The nature of the devastating tragedy in Sandy Hook, Connecticut, is virtually unimaginable, and the outpouring of grief from our nation has been understandably strong and sustained. A torrent of information has assailed us from every news outlet with almost hypnotic magnetism; we all want to know how to understand how this could have happened.
I do not presume to have the answers, although I wish I did. Many media personalities and news anchors, however, seem all too eager to bring us “breaking news” that promises to reveal the facts. The real fact is, however, that we just don’t know enough with certainty yet, and whether or not we ever will remains to be seen.
But we do know a few things that I’d like to emphasize:
- Let’s hold judgment about news reports of “facts” that have not been confirmed. Any attentive viewer or listener since December 14 can recite a list of definite facts that have been claimed that have turned out not to be true.
- One critical point is that we still do not know very much about Adam Lanza, except that he has been troubled, isolated and uncomfortable with others (I believe there are enough first-hand reports from classmates and others who knew him to support this conclusion).
- We do not know very much, either, about Mrs. Lanza, Adam’s mother, except that there are many questions of importance – such as how to understand that she collected deadly weapons in her home.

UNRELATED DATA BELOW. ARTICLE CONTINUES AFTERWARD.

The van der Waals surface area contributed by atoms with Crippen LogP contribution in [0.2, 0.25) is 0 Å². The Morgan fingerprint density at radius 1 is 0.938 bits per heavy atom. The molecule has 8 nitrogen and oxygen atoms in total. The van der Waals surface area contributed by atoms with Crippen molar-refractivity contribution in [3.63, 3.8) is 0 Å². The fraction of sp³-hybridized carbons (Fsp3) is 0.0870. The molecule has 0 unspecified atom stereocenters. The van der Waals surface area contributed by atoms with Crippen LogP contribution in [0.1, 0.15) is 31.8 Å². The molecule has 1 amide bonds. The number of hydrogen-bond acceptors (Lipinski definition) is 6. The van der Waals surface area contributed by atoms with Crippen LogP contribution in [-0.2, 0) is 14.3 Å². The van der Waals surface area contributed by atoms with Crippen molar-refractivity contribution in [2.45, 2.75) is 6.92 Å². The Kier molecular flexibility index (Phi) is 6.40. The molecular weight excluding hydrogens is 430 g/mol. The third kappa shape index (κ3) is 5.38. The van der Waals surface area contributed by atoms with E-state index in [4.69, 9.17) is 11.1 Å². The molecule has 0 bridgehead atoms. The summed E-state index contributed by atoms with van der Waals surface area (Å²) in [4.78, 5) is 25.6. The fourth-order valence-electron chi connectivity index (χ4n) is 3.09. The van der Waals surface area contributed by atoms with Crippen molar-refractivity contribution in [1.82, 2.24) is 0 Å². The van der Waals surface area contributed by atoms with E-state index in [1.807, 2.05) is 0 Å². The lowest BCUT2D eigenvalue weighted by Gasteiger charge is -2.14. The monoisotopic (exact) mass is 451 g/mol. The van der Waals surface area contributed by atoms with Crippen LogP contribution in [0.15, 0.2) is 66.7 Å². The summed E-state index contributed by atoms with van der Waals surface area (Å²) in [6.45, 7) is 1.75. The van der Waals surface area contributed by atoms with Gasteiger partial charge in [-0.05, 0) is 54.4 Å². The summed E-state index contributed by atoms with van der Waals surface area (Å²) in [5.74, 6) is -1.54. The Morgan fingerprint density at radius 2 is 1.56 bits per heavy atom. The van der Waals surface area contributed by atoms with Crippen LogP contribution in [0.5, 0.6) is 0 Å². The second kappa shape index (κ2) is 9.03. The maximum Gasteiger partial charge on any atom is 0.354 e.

- We also know that, unlike many news reports, most psychiatric disorders are not associated with violent behavior. A far greater risk factor is substance use or abuse, or even just being male. It is our responsibility to speak out against the pervasive stigma about mental illness, reflecting lack of understanding of brain disorders. Brain disorders such as depression, bipolar illness and personality disorders are biological illnesses, and there are good treatments for these disorders. But people suffering from these illnesses only improve if they get the treatment they need.
We all share high levels of concern and sympathy for the victims of this recent tragedy and their families and loved ones. As we improve our understanding of the facts about mental illness, I believe that we can intercept and intervene in ways that can make a real difference.
Editor’s note: For other posts related to the tragedy, check out: